The Silmarillion... and that's a wrap.

Thursday, December 29, 2011

Before I go into some final thoughts on the last part of The Silmarillion, I want to exult in the fact that we made it through this monstrosity of a read-along! There were times when I got tired of reading my chapters each weekend and definitely some times when I was ready to throw in the towel (think all of the chapters describing the landscape of all the different kingdoms in The Silmarillion). However, revisiting The Lord of the Rings was really rewarding, especially since it has been almost ten years, and rereading The Silmarillion gave me some new perspective into the series that I really enjoyed.

The last few chapters of The Silmarillion were some of the most interesting, particularly those dealing with the children of Hurin. This makes me really excited for Tolkien's work The Children of Hurin, which is a more thorough, novelized version of the story presented in The Silmarillion. One of my main struggles with The Silmarillion was the lack of structure and the long, drawn-out explanations of the different types of elves and the lands where they lived. The stories about the children of Hurin were connected and more narrative oriented -- I felt like I was reading a story instead of a textbook. This is not to say that the interwoven and complex mythology and history that Tolkien has devised for Middle Earth and the lands surrounding it isn't impressive, because it is. And much of the mythology and history is interesting. However, at times it gets a little dry, and is often difficult to follow, mainly because so many of the names are similar (Finarfin, Fingolfin, Feanor... which one is Galadriel's father again?).

I don't know that I will read The Silmarillion a third time, although I might revisit parts of it, like the Lay of Beren and Luthien or the beginning when the Valar create the world. However, it was fascinating to revisit pieces of the story of Middle Earth beyond that of The Lord of the Rings, and I recommend it for any Tolkien lover.

If you have written a post for December, link up below.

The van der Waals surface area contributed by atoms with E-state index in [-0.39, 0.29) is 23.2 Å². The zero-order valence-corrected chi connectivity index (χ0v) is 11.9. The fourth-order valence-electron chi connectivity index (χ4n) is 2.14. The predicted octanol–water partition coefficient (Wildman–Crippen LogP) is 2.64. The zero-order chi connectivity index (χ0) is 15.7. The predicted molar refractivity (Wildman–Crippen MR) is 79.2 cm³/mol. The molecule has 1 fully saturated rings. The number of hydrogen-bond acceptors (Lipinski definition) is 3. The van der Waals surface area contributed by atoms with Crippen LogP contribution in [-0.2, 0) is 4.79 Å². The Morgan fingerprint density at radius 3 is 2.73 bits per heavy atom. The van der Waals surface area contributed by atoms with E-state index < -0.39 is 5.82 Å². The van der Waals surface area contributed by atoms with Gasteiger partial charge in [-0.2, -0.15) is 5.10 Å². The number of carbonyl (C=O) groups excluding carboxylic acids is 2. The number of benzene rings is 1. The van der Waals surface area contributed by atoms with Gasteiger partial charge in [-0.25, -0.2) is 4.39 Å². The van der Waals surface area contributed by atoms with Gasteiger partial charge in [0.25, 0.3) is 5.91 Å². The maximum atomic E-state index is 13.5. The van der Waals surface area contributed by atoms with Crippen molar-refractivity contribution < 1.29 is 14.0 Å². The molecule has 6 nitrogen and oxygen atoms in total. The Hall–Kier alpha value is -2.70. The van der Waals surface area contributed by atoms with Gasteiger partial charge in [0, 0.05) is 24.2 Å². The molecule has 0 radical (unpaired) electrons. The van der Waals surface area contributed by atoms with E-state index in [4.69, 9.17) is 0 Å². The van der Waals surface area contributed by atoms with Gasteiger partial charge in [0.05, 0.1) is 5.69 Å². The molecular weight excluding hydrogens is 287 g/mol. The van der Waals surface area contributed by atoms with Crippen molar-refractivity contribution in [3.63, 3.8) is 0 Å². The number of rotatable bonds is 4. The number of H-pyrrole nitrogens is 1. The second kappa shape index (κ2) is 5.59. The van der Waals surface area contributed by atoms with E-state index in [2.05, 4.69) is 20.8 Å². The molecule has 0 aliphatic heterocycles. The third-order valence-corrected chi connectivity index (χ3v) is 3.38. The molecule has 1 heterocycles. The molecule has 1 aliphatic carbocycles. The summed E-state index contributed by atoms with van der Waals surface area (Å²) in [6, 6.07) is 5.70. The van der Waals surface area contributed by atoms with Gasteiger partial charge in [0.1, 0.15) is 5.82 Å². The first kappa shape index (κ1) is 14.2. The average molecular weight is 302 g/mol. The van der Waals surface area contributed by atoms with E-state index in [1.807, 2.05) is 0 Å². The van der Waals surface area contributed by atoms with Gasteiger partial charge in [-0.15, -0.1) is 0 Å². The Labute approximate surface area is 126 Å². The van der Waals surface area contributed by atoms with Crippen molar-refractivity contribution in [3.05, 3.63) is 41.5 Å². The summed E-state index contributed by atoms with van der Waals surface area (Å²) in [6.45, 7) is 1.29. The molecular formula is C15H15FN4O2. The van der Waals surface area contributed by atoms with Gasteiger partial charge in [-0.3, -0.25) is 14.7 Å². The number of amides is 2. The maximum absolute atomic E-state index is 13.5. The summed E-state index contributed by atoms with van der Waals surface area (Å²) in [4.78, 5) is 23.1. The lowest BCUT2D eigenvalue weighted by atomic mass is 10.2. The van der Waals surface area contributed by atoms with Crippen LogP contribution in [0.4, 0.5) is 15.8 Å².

1. Great post! I agree with what you're saying. Though interesting, The Silmarillion is a demanding read, especially all those names can be very confusing. (BTW, the Tolkien nerd in me whispers the answer - Galadriel's father is Finarfin:)). I couldn't make myself get to it this year, but I'm certainly planning to reread it again sometime in the future.

    Instead, I read The Legend of Sigurd and Gudrun, I linked-up my review, in case you're interested in it.

    Thanks for hosting this readalong! I had so much fun with it and you did a wonderful job.

  2. I am secretly very proud of anyone who makes it through the Silmarillion. The simple truth is that you just have to accept that it is not a novel, and sometimes not even a story. It's dozens of stories, it's a mythology, it's a history, it's a record. But making it through is incredibly rewarding. There are some really wonderful stories, including the Children of Hurin, Beren & Luthien, and Elwing & Earendil. And I do love the bits about Numenor.

    But the best part about making it through The Silmarillion is then going back and reading the trilogy. In all three of them, but especially the Fellowship, there are so many references to deeds and people and places of the First and Second Ages -- people and places and events that you now know from the Silmarillion! You feel like you're really part of Tolkien's world, his mind after you know those stories.

  3. @Pepca -- I secretly hoped that you would know who Galadriel's father was and would tell me, lol! I have a copy of Sigurd and Gudrun and definitely plan on reading it this year; I really want to learn more about the Nordic myths, and when it is Tolkien leading me through I know it will be great!

    @Laura -- I totally thought whiel I was reading The Silmarillion that I should have read it before Lord of the Rings. I probably won't return to the trilogy for a little while but I think I will read in that order the next time I do!

  4. As far as I can tell, this post would probably be the best spot to link up my wrap-up for the challenge. So, here it is:

  5. @Alysha DeShae -- Thanks for linking up!


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